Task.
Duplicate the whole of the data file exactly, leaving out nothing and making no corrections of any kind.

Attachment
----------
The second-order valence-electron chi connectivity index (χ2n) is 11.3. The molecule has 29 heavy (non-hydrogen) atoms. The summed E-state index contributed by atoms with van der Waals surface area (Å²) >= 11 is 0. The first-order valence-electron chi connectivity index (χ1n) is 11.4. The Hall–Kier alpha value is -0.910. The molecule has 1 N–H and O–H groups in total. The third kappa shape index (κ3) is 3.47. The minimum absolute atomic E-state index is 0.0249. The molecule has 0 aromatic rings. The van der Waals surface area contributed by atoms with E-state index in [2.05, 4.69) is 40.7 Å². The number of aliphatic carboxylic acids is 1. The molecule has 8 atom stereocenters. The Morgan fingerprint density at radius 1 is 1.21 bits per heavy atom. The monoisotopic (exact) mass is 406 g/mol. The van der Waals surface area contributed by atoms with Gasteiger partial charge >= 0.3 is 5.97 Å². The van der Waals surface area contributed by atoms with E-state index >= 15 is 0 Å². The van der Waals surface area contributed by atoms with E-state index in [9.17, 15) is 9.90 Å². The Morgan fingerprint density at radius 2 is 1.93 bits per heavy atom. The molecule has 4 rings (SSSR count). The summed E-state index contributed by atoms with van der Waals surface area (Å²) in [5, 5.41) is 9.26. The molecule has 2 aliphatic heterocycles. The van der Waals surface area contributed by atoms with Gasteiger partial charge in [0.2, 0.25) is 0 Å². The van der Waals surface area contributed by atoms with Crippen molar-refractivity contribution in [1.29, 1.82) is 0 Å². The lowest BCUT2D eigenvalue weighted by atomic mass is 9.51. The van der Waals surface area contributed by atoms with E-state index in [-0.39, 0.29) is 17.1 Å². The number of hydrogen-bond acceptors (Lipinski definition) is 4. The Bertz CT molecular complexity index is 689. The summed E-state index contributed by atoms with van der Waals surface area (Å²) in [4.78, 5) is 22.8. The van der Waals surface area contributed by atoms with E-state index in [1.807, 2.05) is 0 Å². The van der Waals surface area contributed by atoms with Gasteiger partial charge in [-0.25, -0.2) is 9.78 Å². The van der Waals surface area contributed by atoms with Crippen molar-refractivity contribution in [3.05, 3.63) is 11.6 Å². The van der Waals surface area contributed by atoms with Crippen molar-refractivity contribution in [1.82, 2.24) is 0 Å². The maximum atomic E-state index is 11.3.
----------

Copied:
The second-order valence-electron chi connectivity index (χ2n) is 11.3. The molecule has 29 heavy (non-hydrogen) atoms. The summed E-state index contributed by atoms with van der Waals surface area (Å²) >= 11 is 0. The first-order valence-electron chi connectivity index (χ1n) is 11.4. The Hall–Kier alpha value is -0.910. The molecule has 1 N–H and O–H groups in total. The third kappa shape index (κ3) is 3.47. The minimum absolute atomic E-state index is 0.0249. The molecule has 0 aromatic rings. The van der Waals surface area contributed by atoms with E-state index in [2.05, 4.69) is 40.7 Å². The number of aliphatic carboxylic acids is 1. The molecule has 8 atom stereocenters. The Morgan fingerprint density at radius 1 is 1.21 bits per heavy atom. The monoisotopic (exact) mass is 406 g/mol. The van der Waals surface area contributed by atoms with Gasteiger partial charge >= 0.3 is 5.97 Å². The van der Waals surface area contributed by atoms with E-state index >= 15 is 0 Å². The van der Waals surface area contributed by atoms with E-state index in [9.17, 15) is 9.90 Å². The Morgan fingerprint density at radius 2 is 1.93 bits per heavy atom. The molecule has 4 rings (SSSR count). The summed E-state index contributed by atoms with van der Waals surface area (Å²) in [5, 5.41) is 9.26. The molecule has 2 aliphatic heterocycles. The van der Waals surface area contributed by atoms with Gasteiger partial charge in [0.2, 0.25) is 0 Å². The van der Waals surface area contributed by atoms with Crippen molar-refractivity contribution in [1.29, 1.82) is 0 Å². The lowest BCUT2D eigenvalue weighted by atomic mass is 9.51. The van der Waals surface area contributed by atoms with E-state index in [-0.39, 0.29) is 17.1 Å². The number of hydrogen-bond acceptors (Lipinski definition) is 4. The Bertz CT molecular complexity index is 689. The summed E-state index contributed by atoms with van der Waals surface area (Å²) in [4.78, 5) is 22.8. The van der Waals surface area contributed by atoms with E-state index in [1.807, 2.05) is 0 Å². The van der Waals surface area contributed by atoms with Gasteiger partial charge in [-0.25, -0.2) is 9.78 Å². The van der Waals surface area contributed by atoms with Crippen molar-refractivity contribution in [3.05, 3.63) is 11.6 Å². The van der Waals surface area contributed by atoms with Crippen molar-refractivity contribution in [1.82, 2.24) is 0 Å². The maximum atomic E-state index is 11.3.